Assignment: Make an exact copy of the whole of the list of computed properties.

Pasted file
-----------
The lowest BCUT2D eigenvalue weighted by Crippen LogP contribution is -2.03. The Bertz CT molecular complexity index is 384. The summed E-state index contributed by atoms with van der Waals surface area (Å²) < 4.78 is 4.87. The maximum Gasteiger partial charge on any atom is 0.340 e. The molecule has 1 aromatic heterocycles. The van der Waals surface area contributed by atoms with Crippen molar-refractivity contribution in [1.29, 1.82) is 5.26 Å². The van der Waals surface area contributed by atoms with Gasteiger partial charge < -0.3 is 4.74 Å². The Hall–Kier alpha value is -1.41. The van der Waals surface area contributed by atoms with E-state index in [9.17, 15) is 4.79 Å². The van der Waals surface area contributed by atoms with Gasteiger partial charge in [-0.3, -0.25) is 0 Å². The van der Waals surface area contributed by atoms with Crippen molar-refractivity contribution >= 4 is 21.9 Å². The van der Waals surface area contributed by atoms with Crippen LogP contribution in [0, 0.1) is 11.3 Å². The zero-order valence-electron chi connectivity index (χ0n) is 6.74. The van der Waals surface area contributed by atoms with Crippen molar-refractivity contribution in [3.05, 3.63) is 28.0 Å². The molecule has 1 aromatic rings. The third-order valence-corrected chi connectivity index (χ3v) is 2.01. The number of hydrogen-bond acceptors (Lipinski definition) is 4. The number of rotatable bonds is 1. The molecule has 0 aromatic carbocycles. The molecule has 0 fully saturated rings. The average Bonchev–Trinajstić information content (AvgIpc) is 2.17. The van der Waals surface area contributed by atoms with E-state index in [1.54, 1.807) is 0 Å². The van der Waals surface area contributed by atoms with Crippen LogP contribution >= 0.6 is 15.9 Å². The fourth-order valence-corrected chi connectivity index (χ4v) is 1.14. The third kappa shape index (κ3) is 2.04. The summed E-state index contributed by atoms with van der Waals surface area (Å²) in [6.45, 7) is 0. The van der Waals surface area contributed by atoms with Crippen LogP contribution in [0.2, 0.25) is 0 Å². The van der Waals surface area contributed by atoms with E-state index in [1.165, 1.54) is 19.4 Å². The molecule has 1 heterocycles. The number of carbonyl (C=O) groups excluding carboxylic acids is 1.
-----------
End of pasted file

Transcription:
The lowest BCUT2D eigenvalue weighted by Crippen LogP contribution is -2.03. The Bertz CT molecular complexity index is 384. The summed E-state index contributed by atoms with van der Waals surface area (Å²) < 4.78 is 4.87. The maximum Gasteiger partial charge on any atom is 0.340 e. The molecule has 1 aromatic heterocycles. The van der Waals surface area contributed by atoms with Crippen molar-refractivity contribution in [1.29, 1.82) is 5.26 Å². The van der Waals surface area contributed by atoms with Gasteiger partial charge < -0.3 is 4.74 Å². The Hall–Kier alpha value is -1.41. The van der Waals surface area contributed by atoms with E-state index in [9.17, 15) is 4.79 Å². The van der Waals surface area contributed by atoms with Gasteiger partial charge in [-0.3, -0.25) is 0 Å². The van der Waals surface area contributed by atoms with Crippen molar-refractivity contribution >= 4 is 21.9 Å². The van der Waals surface area contributed by atoms with Crippen LogP contribution in [0, 0.1) is 11.3 Å². The zero-order valence-electron chi connectivity index (χ0n) is 6.74. The van der Waals surface area contributed by atoms with Crippen molar-refractivity contribution in [3.05, 3.63) is 28.0 Å². The molecule has 1 aromatic rings. The third-order valence-corrected chi connectivity index (χ3v) is 2.01. The number of hydrogen-bond acceptors (Lipinski definition) is 4. The number of rotatable bonds is 1. The molecule has 0 aromatic carbocycles. The molecule has 0 fully saturated rings. The average Bonchev–Trinajstić information content (AvgIpc) is 2.17. The van der Waals surface area contributed by atoms with E-state index in [1.54, 1.807) is 0 Å². The van der Waals surface area contributed by atoms with Crippen LogP contribution >= 0.6 is 15.9 Å². The fourth-order valence-corrected chi connectivity index (χ4v) is 1.14. The third kappa shape index (κ3) is 2.04. The summed E-state index contributed by atoms with van der Waals surface area (Å²) in [6.45, 7) is 0. The van der Waals surface area contributed by atoms with Crippen LogP contribution in [0.2, 0.25) is 0 Å². The van der Waals surface area contributed by atoms with E-state index in [1.165, 1.54) is 19.4 Å². The molecule has 1 heterocycles. The number of carbonyl (C=O) groups excluding carboxylic acids is 1.